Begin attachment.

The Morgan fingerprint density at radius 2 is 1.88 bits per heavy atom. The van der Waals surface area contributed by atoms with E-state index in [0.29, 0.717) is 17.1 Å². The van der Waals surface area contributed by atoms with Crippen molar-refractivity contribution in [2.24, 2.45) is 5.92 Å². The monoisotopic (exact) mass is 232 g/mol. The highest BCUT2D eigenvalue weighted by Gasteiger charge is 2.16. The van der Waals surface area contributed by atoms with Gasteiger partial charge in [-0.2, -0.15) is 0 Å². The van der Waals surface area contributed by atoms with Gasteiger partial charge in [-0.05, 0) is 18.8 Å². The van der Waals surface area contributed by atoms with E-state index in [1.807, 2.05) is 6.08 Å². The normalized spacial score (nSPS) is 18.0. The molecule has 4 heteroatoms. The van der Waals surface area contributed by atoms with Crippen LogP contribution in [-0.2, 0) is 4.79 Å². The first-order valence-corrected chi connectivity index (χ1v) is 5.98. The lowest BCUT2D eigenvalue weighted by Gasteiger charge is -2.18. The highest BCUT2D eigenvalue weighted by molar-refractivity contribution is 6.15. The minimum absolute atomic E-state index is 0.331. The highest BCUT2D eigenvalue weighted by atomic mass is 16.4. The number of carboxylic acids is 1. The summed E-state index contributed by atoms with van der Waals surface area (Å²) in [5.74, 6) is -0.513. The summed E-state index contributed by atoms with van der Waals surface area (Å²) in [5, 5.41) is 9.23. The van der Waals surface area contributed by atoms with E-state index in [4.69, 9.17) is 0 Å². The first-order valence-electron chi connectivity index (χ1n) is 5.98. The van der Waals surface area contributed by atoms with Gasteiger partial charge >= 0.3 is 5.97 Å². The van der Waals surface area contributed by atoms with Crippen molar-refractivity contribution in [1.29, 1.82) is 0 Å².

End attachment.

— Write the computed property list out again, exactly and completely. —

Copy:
The Morgan fingerprint density at radius 2 is 1.88 bits per heavy atom. The van der Waals surface area contributed by atoms with E-state index in [0.29, 0.717) is 17.1 Å². The van der Waals surface area contributed by atoms with Crippen molar-refractivity contribution in [2.24, 2.45) is 5.92 Å². The monoisotopic (exact) mass is 232 g/mol. The highest BCUT2D eigenvalue weighted by Gasteiger charge is 2.16. The van der Waals surface area contributed by atoms with Gasteiger partial charge in [-0.2, -0.15) is 0 Å². The van der Waals surface area contributed by atoms with Gasteiger partial charge in [-0.05, 0) is 18.8 Å². The van der Waals surface area contributed by atoms with E-state index in [1.807, 2.05) is 6.08 Å². The normalized spacial score (nSPS) is 18.0. The molecule has 4 heteroatoms. The van der Waals surface area contributed by atoms with Crippen LogP contribution in [-0.2, 0) is 4.79 Å². The first-order valence-corrected chi connectivity index (χ1v) is 5.98. The lowest BCUT2D eigenvalue weighted by Gasteiger charge is -2.18. The highest BCUT2D eigenvalue weighted by molar-refractivity contribution is 6.15. The minimum absolute atomic E-state index is 0.331. The highest BCUT2D eigenvalue weighted by atomic mass is 16.4. The number of carboxylic acids is 1. The summed E-state index contributed by atoms with van der Waals surface area (Å²) in [5.74, 6) is -0.513. The summed E-state index contributed by atoms with van der Waals surface area (Å²) in [5, 5.41) is 9.23. The van der Waals surface area contributed by atoms with E-state index in [4.69, 9.17) is 0 Å². The first-order valence-electron chi connectivity index (χ1n) is 5.98. The van der Waals surface area contributed by atoms with Gasteiger partial charge >= 0.3 is 5.97 Å². The van der Waals surface area contributed by atoms with Crippen molar-refractivity contribution in [1.29, 1.82) is 0 Å².